Theology of the Person: Personhood and AI
Regent College's Centre for Humanity and the Common Good presents an eight-part lecture series on the Theology of the Person. This lecture series recovers the all-important concept of the "Person" for a theological engagement of contemporary culture.
Join us on Wednesday, March 30, 2022 for the seventh lecture, titled "Persons Divine, Creaturely, and Artificial: A Theological Reflection on Sociable AI" with Dr. Jordan Wales.
This lecture will be available online. Information about an in-person component for the public will be available closer to March 30, 2022.
Lecture Title: Persons Divine, Creaturely, and Artificial: A Theological Reflection on Sociable AI
Speaker: Jordan Wales
Date: Wednesday, March 30, 2022
Time: 12 pm–1 pm
ABOUT THE LECTURE
In the near future, conversations with sociable AI apps on our phones will rouse in us the empathy that we usually experience only in conversation with fellow human beings. Exploring the theological origins of our understanding of the "person," and engaging with contemporary philosophers of AI and of mind, I will consider what these apparent persons might be and how we might live as their owners without destroying our own personhood.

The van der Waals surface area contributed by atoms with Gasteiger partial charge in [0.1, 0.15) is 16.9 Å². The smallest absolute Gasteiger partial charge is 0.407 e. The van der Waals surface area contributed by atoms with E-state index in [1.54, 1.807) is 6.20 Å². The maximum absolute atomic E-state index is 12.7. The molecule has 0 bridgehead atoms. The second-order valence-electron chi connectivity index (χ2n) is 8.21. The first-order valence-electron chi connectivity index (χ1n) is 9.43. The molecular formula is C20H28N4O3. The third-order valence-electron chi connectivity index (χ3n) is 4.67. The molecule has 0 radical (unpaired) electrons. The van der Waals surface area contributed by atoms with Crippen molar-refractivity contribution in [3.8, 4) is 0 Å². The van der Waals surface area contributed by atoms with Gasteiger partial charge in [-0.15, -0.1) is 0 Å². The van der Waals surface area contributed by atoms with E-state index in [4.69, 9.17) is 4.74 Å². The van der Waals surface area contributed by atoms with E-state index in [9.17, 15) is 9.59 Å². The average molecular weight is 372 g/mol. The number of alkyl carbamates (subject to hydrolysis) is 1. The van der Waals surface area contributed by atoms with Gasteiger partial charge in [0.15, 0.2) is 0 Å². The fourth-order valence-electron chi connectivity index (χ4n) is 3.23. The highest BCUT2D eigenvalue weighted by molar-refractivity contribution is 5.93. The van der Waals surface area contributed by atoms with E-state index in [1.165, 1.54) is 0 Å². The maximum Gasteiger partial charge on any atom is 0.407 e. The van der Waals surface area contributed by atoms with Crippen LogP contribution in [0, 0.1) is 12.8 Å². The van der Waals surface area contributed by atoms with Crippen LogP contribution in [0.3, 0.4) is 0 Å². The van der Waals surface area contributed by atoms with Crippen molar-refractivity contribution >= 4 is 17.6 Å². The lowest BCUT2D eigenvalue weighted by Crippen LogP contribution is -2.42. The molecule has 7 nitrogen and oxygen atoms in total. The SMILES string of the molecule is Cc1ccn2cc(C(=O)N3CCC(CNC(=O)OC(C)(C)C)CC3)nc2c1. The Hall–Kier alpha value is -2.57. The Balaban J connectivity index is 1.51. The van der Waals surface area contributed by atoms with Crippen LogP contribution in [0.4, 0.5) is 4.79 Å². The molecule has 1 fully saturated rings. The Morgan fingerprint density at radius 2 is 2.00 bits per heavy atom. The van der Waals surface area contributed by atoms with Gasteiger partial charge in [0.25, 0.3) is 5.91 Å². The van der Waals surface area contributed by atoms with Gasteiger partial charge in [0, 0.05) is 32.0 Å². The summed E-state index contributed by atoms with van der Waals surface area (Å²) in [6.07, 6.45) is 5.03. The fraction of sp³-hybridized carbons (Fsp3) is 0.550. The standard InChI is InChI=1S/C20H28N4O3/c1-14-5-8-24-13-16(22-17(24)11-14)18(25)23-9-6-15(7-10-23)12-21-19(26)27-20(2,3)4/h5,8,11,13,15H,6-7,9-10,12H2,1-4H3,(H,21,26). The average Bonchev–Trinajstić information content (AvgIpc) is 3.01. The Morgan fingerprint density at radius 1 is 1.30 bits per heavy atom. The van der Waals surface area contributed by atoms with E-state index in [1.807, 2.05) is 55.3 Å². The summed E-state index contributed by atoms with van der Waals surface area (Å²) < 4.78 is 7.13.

ABOUT THE SPEAKER
Jordan Wales is an Associate Professor and the John and Helen Kuczmarski Chair in Theology at Hillsdale College, where he teaches historical theology. His scholarship focuses on early Christianity as well as contemporary questions relating to theology and Artificial Intelligence. His work appears in AI & Society; Augustinian Studies; Autonomous Robots; Contagion; and the Journal of Moral Theology, among others. He has edited two volumes of writings by Athanasius and Irenaeus, forthcoming from Ave Maria Press of Notre Dame. He currently is at work on a book on AI and theology.
ABOUT THE CENTRE FOR HUMANITY AND THE COMMON GOOD
The James M. Houston Centre for Humanity and the Common Good is a five-year initiative of Regent College dedicated to the question of human identity and its importance for conceptions of the good life. Grounded in Dr. James M. Houston’s Christian theological vision of integrative scholarship combining academic study, practical research, and lived reality, the centre will provide opportunities for interdisciplinary and inter-religious dialogue on the question of what it means to be human. Through planned collaboration with UBC and other academic institutions, and by inviting insights from a wide range of secular and religious perspectives, the centre aims to engage in a broad consideration of human identity and the common good.
The lecture is free, but a ticket is required to participate.